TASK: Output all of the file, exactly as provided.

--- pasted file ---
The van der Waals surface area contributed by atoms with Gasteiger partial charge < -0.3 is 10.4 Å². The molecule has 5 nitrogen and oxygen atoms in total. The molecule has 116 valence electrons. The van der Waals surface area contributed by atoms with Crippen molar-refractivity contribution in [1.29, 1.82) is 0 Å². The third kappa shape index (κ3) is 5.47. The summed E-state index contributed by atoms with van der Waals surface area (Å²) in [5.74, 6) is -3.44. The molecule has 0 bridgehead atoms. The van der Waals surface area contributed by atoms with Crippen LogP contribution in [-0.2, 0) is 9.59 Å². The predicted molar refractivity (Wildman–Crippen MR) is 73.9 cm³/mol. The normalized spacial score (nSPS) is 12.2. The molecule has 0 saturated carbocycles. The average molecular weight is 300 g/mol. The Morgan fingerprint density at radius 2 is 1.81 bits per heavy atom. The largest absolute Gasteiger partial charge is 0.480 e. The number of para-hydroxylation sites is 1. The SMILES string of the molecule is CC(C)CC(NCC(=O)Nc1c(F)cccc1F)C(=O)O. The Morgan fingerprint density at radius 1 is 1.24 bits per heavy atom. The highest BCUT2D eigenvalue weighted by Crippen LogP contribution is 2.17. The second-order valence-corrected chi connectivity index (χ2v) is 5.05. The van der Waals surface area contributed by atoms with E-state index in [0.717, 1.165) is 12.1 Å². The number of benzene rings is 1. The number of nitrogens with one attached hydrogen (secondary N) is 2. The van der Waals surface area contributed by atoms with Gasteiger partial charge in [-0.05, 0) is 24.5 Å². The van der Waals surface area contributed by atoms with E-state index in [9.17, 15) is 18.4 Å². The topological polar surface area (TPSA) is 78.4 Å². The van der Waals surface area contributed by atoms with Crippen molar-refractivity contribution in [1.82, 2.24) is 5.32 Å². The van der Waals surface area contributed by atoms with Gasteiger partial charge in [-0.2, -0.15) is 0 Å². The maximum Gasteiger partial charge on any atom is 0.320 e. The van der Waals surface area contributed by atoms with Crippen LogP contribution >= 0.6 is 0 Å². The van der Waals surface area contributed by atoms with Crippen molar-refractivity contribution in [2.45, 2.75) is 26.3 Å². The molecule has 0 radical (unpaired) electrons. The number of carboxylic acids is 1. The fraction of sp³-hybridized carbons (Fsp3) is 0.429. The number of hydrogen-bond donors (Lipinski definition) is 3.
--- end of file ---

The van der Waals surface area contributed by atoms with Gasteiger partial charge < -0.3 is 10.4 Å². The molecule has 5 nitrogen and oxygen atoms in total. The molecule has 116 valence electrons. The van der Waals surface area contributed by atoms with Crippen molar-refractivity contribution in [1.29, 1.82) is 0 Å². The third kappa shape index (κ3) is 5.47. The summed E-state index contributed by atoms with van der Waals surface area (Å²) in [5.74, 6) is -3.44. The molecule has 0 bridgehead atoms. The van der Waals surface area contributed by atoms with Crippen LogP contribution in [-0.2, 0) is 9.59 Å². The predicted molar refractivity (Wildman–Crippen MR) is 73.9 cm³/mol. The normalized spacial score (nSPS) is 12.2. The molecule has 0 saturated carbocycles. The average molecular weight is 300 g/mol. The Morgan fingerprint density at radius 2 is 1.81 bits per heavy atom. The largest absolute Gasteiger partial charge is 0.480 e. The number of para-hydroxylation sites is 1. The SMILES string of the molecule is CC(C)CC(NCC(=O)Nc1c(F)cccc1F)C(=O)O. The Morgan fingerprint density at radius 1 is 1.24 bits per heavy atom. The highest BCUT2D eigenvalue weighted by Crippen LogP contribution is 2.17. The second-order valence-corrected chi connectivity index (χ2v) is 5.05. The van der Waals surface area contributed by atoms with E-state index in [0.717, 1.165) is 12.1 Å². The number of benzene rings is 1. The number of nitrogens with one attached hydrogen (secondary N) is 2. The van der Waals surface area contributed by atoms with Gasteiger partial charge in [-0.05, 0) is 24.5 Å². The van der Waals surface area contributed by atoms with E-state index in [9.17, 15) is 18.4 Å². The topological polar surface area (TPSA) is 78.4 Å². The van der Waals surface area contributed by atoms with Crippen molar-refractivity contribution in [1.82, 2.24) is 5.32 Å². The van der Waals surface area contributed by atoms with Gasteiger partial charge in [-0.2, -0.15) is 0 Å². The maximum Gasteiger partial charge on any atom is 0.320 e. The van der Waals surface area contributed by atoms with Crippen LogP contribution >= 0.6 is 0 Å². The van der Waals surface area contributed by atoms with Crippen molar-refractivity contribution in [2.45, 2.75) is 26.3 Å². The molecule has 0 radical (unpaired) electrons. The number of carboxylic acids is 1. The fraction of sp³-hybridized carbons (Fsp3) is 0.429. The number of hydrogen-bond donors (Lipinski definition) is 3.